- The Washington Times - Saturday, November 10, 2001

NEW YORK Lawyers will meet Monday to discuss the legal fight by baseball players against eliminating teams, and a top union official called the owners' stance "preposterous."
In Chicago, a management labor lawyer told general managers that contraction would take place by Dec. 15, according to a high-ranking club official who spoke on the condition he not be identified.
The lawyer, Frank Coonelly, said clubs would draft players from the eliminated franchises in the reverse order of their 2001 won-lost records and that management did not intend to honor no-trade clauses, the team official said.
"To the extent that anything like that is out there, that would be a contemplated proposal," said Rob Manfred, the owners' top labor lawyer.
Owners voted Tuesday exactly 100 days before the start of spring training to eliminate two teams before next season. While no teams were chosen, Montreal and Minnesota are the leading candidates, with Florida, Oakland and Tampa Bay also possibilities.
If the Expos and Twins are eliminated, Montreal outfielder Vladimir Guerrero would be the likely first pick, going either to Pittsburgh or Tampa Bay, which both went 62-100. Twins shortstop Cristian Guzman and pitchers Eric Milton and Brad Radke would be other top picks, along with Montreal pitcher Javier Vazquez.
Coonelly did not return telephone calls seeking comment.
Gene Orza, the union's No. 2 official, said yesterday that management negotiators previously informed the players' association that it was too late in the year to eliminate teams.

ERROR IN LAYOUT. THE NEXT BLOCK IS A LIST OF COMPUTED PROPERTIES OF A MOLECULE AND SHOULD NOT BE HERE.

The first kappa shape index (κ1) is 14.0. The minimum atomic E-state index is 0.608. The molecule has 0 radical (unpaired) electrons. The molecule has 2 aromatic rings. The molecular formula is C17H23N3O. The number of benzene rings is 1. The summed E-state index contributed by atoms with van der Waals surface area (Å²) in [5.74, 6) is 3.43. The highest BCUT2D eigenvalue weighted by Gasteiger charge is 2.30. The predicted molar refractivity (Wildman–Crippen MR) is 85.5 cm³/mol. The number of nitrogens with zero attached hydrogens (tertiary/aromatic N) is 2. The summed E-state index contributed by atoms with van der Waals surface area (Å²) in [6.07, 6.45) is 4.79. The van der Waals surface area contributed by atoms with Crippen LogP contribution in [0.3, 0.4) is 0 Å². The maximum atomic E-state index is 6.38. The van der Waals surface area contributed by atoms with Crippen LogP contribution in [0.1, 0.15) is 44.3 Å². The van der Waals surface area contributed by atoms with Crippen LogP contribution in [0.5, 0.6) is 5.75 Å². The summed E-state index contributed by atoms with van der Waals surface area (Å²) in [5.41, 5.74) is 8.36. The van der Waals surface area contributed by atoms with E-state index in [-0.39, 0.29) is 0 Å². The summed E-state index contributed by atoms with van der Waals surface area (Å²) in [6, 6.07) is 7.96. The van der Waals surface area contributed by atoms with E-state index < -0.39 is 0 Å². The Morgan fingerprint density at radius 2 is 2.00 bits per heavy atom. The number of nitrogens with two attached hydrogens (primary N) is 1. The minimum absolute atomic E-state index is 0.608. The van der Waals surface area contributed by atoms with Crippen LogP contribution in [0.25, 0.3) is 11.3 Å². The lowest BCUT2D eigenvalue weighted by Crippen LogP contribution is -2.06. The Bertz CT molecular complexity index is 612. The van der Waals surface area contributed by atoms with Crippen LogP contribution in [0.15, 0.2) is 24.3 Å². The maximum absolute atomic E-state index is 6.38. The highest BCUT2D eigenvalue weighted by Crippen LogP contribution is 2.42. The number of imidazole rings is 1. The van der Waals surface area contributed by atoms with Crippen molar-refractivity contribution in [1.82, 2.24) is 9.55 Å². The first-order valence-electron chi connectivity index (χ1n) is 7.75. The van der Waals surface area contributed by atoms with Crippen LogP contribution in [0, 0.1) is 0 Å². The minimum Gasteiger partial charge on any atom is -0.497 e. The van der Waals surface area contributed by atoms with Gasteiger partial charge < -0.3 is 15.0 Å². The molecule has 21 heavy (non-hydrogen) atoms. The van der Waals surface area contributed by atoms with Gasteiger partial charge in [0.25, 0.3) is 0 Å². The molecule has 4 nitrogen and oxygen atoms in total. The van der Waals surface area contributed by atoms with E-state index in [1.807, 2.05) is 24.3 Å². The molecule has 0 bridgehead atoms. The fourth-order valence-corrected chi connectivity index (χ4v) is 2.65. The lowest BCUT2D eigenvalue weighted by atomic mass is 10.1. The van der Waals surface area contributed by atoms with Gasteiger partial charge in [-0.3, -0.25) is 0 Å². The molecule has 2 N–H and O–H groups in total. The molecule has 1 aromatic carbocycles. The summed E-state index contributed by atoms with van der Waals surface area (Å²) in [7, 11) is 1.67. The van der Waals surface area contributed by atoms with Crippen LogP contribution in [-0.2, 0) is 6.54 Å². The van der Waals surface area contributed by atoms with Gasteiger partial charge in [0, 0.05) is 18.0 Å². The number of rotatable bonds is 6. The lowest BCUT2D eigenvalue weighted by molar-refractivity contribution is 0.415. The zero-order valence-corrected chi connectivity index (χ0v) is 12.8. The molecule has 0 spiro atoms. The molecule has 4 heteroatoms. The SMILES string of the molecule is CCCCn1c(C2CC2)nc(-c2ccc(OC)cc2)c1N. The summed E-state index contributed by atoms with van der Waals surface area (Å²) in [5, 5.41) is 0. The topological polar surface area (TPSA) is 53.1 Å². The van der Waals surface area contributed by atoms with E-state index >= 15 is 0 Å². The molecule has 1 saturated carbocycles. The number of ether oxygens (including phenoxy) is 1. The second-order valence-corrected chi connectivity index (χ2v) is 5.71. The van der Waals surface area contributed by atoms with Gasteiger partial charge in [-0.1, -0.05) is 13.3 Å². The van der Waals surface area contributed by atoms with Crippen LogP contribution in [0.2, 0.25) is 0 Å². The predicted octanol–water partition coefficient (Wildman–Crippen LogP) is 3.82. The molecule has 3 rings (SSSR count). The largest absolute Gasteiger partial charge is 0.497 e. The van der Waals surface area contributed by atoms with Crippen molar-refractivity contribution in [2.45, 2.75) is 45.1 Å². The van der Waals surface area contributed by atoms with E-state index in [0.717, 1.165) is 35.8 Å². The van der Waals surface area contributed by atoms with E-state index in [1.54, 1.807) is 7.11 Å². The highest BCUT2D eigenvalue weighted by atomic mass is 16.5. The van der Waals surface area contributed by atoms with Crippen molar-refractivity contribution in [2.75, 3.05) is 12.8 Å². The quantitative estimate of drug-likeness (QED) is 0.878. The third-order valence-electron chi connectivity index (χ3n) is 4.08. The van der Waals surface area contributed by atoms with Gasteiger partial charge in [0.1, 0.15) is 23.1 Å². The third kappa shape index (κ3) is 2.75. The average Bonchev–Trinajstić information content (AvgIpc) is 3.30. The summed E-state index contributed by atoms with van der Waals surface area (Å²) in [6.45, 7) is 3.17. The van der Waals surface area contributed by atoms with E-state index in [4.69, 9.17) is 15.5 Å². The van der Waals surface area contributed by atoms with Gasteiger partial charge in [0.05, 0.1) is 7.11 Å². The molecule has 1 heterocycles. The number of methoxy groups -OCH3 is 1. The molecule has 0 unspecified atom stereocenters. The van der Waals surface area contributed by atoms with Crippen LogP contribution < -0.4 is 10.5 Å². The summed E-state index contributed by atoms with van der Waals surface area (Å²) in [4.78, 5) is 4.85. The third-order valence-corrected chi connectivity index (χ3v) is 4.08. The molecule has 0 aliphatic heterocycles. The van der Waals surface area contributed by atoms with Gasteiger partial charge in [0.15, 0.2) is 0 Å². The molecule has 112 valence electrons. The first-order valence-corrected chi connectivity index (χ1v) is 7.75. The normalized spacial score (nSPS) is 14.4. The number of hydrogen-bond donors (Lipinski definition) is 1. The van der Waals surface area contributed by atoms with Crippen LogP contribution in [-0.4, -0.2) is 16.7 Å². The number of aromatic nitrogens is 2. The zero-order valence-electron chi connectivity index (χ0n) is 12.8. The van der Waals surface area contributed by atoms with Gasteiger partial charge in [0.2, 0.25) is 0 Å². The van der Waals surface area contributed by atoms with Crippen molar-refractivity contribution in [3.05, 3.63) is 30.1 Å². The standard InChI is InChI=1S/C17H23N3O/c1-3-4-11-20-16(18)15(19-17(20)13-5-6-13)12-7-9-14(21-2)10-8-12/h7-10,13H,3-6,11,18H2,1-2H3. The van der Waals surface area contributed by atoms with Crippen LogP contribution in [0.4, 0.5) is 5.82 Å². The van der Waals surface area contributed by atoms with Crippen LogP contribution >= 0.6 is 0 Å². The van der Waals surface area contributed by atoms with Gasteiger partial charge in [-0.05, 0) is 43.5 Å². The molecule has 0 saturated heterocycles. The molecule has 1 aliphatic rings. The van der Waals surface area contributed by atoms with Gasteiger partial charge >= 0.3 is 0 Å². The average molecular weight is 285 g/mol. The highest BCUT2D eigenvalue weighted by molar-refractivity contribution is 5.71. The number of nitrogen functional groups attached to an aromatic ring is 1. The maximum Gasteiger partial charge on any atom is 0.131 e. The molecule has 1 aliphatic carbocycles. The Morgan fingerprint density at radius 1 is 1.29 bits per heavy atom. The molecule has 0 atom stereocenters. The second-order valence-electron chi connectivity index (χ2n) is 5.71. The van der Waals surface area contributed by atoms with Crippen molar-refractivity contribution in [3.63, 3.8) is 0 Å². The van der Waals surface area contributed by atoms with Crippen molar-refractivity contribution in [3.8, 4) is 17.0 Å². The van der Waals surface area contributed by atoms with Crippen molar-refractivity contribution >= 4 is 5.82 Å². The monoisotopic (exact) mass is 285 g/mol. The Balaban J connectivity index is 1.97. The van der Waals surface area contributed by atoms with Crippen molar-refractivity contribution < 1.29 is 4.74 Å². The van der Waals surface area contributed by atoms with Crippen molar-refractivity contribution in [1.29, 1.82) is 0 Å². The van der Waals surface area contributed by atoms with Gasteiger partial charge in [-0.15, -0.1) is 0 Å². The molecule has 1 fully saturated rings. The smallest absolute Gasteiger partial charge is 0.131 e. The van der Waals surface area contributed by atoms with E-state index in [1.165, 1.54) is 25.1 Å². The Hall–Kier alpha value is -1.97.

"What we were told in late September was that it was not possible to do it in 2002," Orza said. "Our basic argument is that the basic agreement and its related agreements read as a whole and cannot possibly be read to mean that on Nov. 7 you can announce that two teams aren't going to be playing anymore on Feb. 15. That's an inherently preposterous proposition."
The union filed a grievance Wednesday arguing the move violated its labor contract, and it appears likely arbitrator Shyam Das will have to decide. Owners claim they have the unilateral right to fold franchises but admit they must bargain over the aftereffects, such as dispersing players.
"We're going to meet on Monday to discuss the processing of the grievance," Orza said. "Hopefully, we can get this on the fast track."
The sides met Thursday, a day after the expiration of the labor contract signed in March 1997, and management lawyers outlined their ideas without going into specifics.
"We have to get a proposal on the effects," Orza said. "Our effects bargaining is going to go on simultaneously with the processing of the grievance."
Baseball commissioner Bud Selig says he intends to pick the two candidates for contraction by the end of this month. It's still unclear how long negotiations will take.
"You can't negotiate the number of hours in a day," Orza said.
In Washington, Rep. John Conyers Jr. again criticized baseball owners. Conyers, the ranking Democrat on the House Judiciary Committee, and Sen. Paul Wellstone, a Minnesota Democrat, intend to introduce legislation next week to strip baseball of its antitrust exemption.
"I was shocked and amazed to learn that less than 48 hours after one of the greatest World Series in history, the owners decided to cut the heart out of the baseball fans of America by agreeing to the first franchise elimination in more than 100 years," Conyers said.

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